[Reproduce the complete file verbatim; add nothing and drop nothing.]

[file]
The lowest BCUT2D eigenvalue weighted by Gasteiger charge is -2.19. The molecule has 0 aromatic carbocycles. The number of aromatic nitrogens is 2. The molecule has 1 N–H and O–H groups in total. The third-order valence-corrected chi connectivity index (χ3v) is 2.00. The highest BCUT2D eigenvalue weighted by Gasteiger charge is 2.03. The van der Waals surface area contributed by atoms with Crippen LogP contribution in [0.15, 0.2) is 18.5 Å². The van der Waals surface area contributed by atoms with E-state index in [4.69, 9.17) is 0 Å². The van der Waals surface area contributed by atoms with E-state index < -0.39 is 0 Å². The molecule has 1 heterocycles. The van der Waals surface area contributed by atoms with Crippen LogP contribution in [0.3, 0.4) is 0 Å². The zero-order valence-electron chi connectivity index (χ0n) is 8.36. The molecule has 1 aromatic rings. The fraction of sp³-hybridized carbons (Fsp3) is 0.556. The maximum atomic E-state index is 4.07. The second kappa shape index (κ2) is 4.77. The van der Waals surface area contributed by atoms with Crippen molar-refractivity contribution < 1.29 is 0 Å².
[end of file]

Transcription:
The lowest BCUT2D eigenvalue weighted by Gasteiger charge is -2.19. The molecule has 0 aromatic carbocycles. The number of aromatic nitrogens is 2. The molecule has 1 N–H and O–H groups in total. The third-order valence-corrected chi connectivity index (χ3v) is 2.00. The highest BCUT2D eigenvalue weighted by Gasteiger charge is 2.03. The van der Waals surface area contributed by atoms with Crippen LogP contribution in [0.15, 0.2) is 18.5 Å². The van der Waals surface area contributed by atoms with E-state index in [4.69, 9.17) is 0 Å². The van der Waals surface area contributed by atoms with E-state index < -0.39 is 0 Å². The molecule has 1 heterocycles. The van der Waals surface area contributed by atoms with Crippen LogP contribution in [0.3, 0.4) is 0 Å². The zero-order valence-electron chi connectivity index (χ0n) is 8.36. The molecule has 1 aromatic rings. The fraction of sp³-hybridized carbons (Fsp3) is 0.556. The maximum atomic E-state index is 4.07. The second kappa shape index (κ2) is 4.77. The van der Waals surface area contributed by atoms with Crippen molar-refractivity contribution < 1.29 is 0 Å².